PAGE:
The Progress Party and Jersey Liberal Conservatives have formed a coalition before the June election – coordinating their candidates, presenting a single manifesto, and pledging to back a single candidate for Chief Minister.
The two parties have agreed that, if elected, former Bailiff and JLC head Sir Philip Bailhache should hold the island's top political position.
The two party leaders, Sir Philip and Senator Steve Pallett, signed a formal agreement last week, committing their parties to work together.
Sir Philip said: “This is the first time in Jersey politics that two parties have combined in coalition to produce a joint manifesto behind which all the candidates for the two parties will align when standing for election in June.
“We think that people should know what they are voting for, and we believe that putting forward a strong programme for coalition government in a transparent manner is very much in the public interest.”
Senator Pallett added: “Change is desperately needed. We are working together to combine our best ideas to produce an exciting and progressive programme for government”.
So far, Sir Philip and former Citizens’ Advice Bureau head Malcolm Ferey have declared their intention to stand for the JLC.
For the Progress Party, Senator Pallett is joined by St Martin Deputy Steve Luce, former Condor island head Steve Bailey and hair salon owner Sophie Walton have announced their candidacy.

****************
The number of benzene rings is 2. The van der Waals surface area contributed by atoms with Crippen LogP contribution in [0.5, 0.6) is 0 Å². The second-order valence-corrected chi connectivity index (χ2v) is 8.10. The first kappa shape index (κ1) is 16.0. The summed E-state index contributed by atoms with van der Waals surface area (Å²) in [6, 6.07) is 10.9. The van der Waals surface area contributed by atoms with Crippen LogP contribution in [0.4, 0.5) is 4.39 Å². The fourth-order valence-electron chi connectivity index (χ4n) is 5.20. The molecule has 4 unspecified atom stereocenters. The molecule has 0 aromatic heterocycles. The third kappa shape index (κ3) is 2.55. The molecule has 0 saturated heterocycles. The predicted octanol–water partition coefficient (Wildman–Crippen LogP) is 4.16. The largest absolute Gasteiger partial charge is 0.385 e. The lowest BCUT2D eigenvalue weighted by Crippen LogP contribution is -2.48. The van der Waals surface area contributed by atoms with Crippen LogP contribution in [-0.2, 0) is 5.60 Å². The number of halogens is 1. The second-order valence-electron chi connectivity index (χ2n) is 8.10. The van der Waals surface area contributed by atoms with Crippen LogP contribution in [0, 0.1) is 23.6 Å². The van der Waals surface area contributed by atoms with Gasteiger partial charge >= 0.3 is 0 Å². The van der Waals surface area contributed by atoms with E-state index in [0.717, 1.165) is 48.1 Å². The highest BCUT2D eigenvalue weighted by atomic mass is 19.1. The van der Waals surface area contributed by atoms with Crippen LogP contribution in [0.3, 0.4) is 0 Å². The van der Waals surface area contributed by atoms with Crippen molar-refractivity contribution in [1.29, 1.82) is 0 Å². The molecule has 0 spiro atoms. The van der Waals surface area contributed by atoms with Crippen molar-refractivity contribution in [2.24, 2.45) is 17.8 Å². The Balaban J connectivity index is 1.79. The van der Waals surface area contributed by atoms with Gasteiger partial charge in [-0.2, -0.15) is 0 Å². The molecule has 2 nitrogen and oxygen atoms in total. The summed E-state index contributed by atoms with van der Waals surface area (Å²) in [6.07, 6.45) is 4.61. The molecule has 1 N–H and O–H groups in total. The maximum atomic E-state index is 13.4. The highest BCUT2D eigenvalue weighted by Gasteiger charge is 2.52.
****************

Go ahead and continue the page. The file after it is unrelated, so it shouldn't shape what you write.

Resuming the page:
Senator Pallett said: “I am extremely excited at leading the Progress Party into the election with four quality candidates.
“It is obvious that I would have liked more but but success at this election is about building a party political system in Jersey and not about any one party forming a government.
“Jersey has, and is, loathe to change as we have seen over the years in the many attempts to change the electoral system and one thing is for sure it will take a couple of elections to bed in multi-party politics into Jersey.”
He added: “We currently have seven States Members who are members of a party in the Assembly and that number will likely increase but until the results are known, it’s difficult to say whether the wider introduction of party politics has been a success or not.
“The current government was a coalition of sorts and the next one may well need to be a coalition of more formalised groups and parties along with independents.
Addressing those sceptical of the latest move towards political parties in Jersey, Senator Pallett said: “We accept criticism as I am sure that there are many islanders who are coming to terms with changes to the forthcoming elections and maybe require further information.
“It’s for myself and my colleagues to provide that information and reassurance that party politics does offer the best representation and the opportunity to make politicians accountable throughput a political term.”
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